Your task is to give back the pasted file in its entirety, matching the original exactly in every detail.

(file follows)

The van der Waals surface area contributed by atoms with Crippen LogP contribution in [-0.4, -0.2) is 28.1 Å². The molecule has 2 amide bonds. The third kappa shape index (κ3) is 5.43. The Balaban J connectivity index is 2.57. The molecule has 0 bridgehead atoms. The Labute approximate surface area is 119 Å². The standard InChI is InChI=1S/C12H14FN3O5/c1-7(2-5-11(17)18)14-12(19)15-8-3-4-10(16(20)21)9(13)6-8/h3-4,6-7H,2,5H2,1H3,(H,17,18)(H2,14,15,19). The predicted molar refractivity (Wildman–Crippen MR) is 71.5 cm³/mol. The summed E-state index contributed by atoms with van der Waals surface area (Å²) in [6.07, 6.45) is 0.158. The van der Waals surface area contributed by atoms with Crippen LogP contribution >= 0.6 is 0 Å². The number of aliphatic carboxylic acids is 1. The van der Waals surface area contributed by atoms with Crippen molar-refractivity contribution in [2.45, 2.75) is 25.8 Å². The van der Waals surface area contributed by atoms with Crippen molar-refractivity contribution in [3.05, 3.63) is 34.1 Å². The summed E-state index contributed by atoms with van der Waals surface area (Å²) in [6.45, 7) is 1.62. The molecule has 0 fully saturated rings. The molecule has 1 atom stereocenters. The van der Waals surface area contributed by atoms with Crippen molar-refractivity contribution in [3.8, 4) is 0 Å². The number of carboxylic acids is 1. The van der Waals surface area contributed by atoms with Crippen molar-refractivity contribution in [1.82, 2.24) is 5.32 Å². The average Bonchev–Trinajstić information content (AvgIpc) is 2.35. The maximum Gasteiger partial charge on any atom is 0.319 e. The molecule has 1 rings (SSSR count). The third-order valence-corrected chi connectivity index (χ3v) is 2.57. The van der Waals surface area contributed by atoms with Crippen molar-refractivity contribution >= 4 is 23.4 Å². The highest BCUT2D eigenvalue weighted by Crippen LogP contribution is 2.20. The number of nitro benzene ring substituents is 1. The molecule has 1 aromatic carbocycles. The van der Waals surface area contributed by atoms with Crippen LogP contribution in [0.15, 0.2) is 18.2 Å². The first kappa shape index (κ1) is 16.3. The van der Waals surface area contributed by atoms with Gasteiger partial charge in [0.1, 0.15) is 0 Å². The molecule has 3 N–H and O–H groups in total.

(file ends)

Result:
The van der Waals surface area contributed by atoms with Crippen LogP contribution in [-0.4, -0.2) is 28.1 Å². The molecule has 2 amide bonds. The third kappa shape index (κ3) is 5.43. The Balaban J connectivity index is 2.57. The molecule has 0 bridgehead atoms. The Labute approximate surface area is 119 Å². The standard InChI is InChI=1S/C12H14FN3O5/c1-7(2-5-11(17)18)14-12(19)15-8-3-4-10(16(20)21)9(13)6-8/h3-4,6-7H,2,5H2,1H3,(H,17,18)(H2,14,15,19). The predicted molar refractivity (Wildman–Crippen MR) is 71.5 cm³/mol. The summed E-state index contributed by atoms with van der Waals surface area (Å²) in [6.07, 6.45) is 0.158. The van der Waals surface area contributed by atoms with Crippen LogP contribution >= 0.6 is 0 Å². The number of aliphatic carboxylic acids is 1. The van der Waals surface area contributed by atoms with Crippen molar-refractivity contribution in [2.45, 2.75) is 25.8 Å². The van der Waals surface area contributed by atoms with Crippen molar-refractivity contribution in [3.05, 3.63) is 34.1 Å². The summed E-state index contributed by atoms with van der Waals surface area (Å²) in [6.45, 7) is 1.62. The molecule has 0 fully saturated rings. The molecule has 1 atom stereocenters. The van der Waals surface area contributed by atoms with Crippen molar-refractivity contribution in [3.8, 4) is 0 Å². The number of carboxylic acids is 1. The van der Waals surface area contributed by atoms with Crippen molar-refractivity contribution in [1.82, 2.24) is 5.32 Å². The average Bonchev–Trinajstić information content (AvgIpc) is 2.35. The maximum Gasteiger partial charge on any atom is 0.319 e. The molecule has 1 rings (SSSR count). The third-order valence-corrected chi connectivity index (χ3v) is 2.57. The van der Waals surface area contributed by atoms with Crippen molar-refractivity contribution >= 4 is 23.4 Å². The highest BCUT2D eigenvalue weighted by Crippen LogP contribution is 2.20. The number of nitro benzene ring substituents is 1. The molecule has 1 aromatic carbocycles. The van der Waals surface area contributed by atoms with Crippen LogP contribution in [0.15, 0.2) is 18.2 Å². The first kappa shape index (κ1) is 16.3. The van der Waals surface area contributed by atoms with Gasteiger partial charge in [0.1, 0.15) is 0 Å². The molecule has 3 N–H and O–H groups in total.